Dedicated care before and after surgery offers patients a ‘teachable moment’ to improve long term health

Exercise and nutritional support before an operation could reduce the time patients spend recovering in hospital after surgery, according to new report by the Royal College of Anaesthetists (the College).

The report, A teachable moment: delivering perioperative medicine in integrated care systems, showcases a number of innovative and award-winning programmes in hospitals across England that are improving patient care before, during and after surgery.

The time preparing for, undergoing and then recovering from an operation is known as the perioperative period and the College believes that tailored care throughout this time will improve long-term outcomes for patients after surgery.

Professor Ravi Mahajan, President of the Royal College of Anaesthetists said: “Anaesthetists help to care for two in three of all hospital inpatients before, during and after surgery. This is the time when patients are most receptive to taking steps to improve their long-term health, and where we see real opportunity for healthcare professionals across a range of specialties to work with patients to inform decisions that improve their health – this is the teachable moment.

“Every NHS hospital is facing the same challenges as a result of an aging population with increasingly complex healthcare needs. The report identifies examples of best practice already happening, and this is why I believe so strongly that common solutions can emerge from our independent endeavours. What works for a hospital in one part of the country, can provide a blueprint for another to improve the care they provide.

“The best patient care is delivered as a team working collaboratively and we must use the national shift toward integrated care to ensure that we develop pathways of care that utilise everyone’s expertise at the opportune time”.

The College’s report highlights how NHS England’s new integrated care systems (ICSs) can facilitate this wider adoption of perioperative pathways of care. The range of initiatives included in the report address a number of the priorities of the Long Term Plan for the NHS, including cancer recovery, cardiovascular care and paediatric services.

The report focuses on the first-wave of 10 ICSs across England, and is timely, given that the Long Term Plan for the NHS includes an ambition for all of England to be covered by an ICS by April 2021.

In his foreword to the report, Professor Stephen Powis, NHS England’s National Medical Director writes that ensuring a patient is in the best possible condition for their operation, receives high quality care during surgery and is supported through to a full recovery should not be seen as three separate aims.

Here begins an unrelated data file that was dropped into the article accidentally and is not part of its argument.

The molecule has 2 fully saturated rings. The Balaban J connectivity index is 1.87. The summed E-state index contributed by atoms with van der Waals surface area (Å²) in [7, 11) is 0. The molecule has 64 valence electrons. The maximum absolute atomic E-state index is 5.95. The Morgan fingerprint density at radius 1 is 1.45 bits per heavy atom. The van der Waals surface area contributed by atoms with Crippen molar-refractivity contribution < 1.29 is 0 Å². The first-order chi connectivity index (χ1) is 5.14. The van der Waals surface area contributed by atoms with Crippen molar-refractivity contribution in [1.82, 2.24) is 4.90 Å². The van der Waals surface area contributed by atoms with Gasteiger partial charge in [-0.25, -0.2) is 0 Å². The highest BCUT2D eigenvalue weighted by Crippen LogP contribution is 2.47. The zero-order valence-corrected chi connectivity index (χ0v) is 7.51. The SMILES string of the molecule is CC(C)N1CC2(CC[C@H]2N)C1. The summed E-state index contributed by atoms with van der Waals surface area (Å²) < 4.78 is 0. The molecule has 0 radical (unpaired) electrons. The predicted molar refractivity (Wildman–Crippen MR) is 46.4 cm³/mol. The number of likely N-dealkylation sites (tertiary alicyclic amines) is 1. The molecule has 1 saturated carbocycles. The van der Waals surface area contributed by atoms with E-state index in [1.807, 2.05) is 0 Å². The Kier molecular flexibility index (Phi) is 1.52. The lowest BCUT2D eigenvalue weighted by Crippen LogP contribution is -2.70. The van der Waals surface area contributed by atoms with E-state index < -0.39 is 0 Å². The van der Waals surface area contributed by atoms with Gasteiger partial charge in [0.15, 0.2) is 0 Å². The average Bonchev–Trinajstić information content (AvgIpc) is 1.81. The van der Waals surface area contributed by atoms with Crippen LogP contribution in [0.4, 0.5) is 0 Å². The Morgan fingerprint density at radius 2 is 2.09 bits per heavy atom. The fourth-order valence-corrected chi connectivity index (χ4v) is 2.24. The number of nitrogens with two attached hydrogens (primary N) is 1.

Instead, every patient’s journey should be along a single, coordinated pathway of care, in which the right services and staff are all involved. This is the central insight that shapes the perioperative approach.

The report looks at a number of initiatives at various stages of the perioperative period, including in preparation for surgery. One of these initiatives is the WESFIT programme that is exploring the benefits of exercise for patients undergoing cancer treatment.

Professor Mike Grocott, Professor of Anaesthesia and Critical Care Medicine at the University of Southampton, whose is part of the team delivering the WESFIT programme, said: “The WESFIT programme is about ensuring that patients have the best chance of returning to a good or even improved quality of life after their cancer treatment.

“Surgery is part of the primary treatment for approximately half of all cancer cases so the impact that WESFIT and other perioperative initiatives could offer is really substantial”.

“A move towards integrated, perioperative medicine demands a more expansive definition for what we recognise as the care of patients having surgery. For example, if exercise beforehand improves a patients’ condition after surgery, then why shouldn’t we see exercise as a key component of that surgery”.

In May 2019, the College will launch a new Centre for Perioperative Care (CPOC) bringing together a range of healthcare professionals with representatives from a number of Medical Royal Colleges, including surgeons, GPs, physicians and nurses. CPOC will be a vehicle to develop and share best practice in perioperative care across the NHS and internationally that contributes to improvements in patient care and safety.


12 February 2019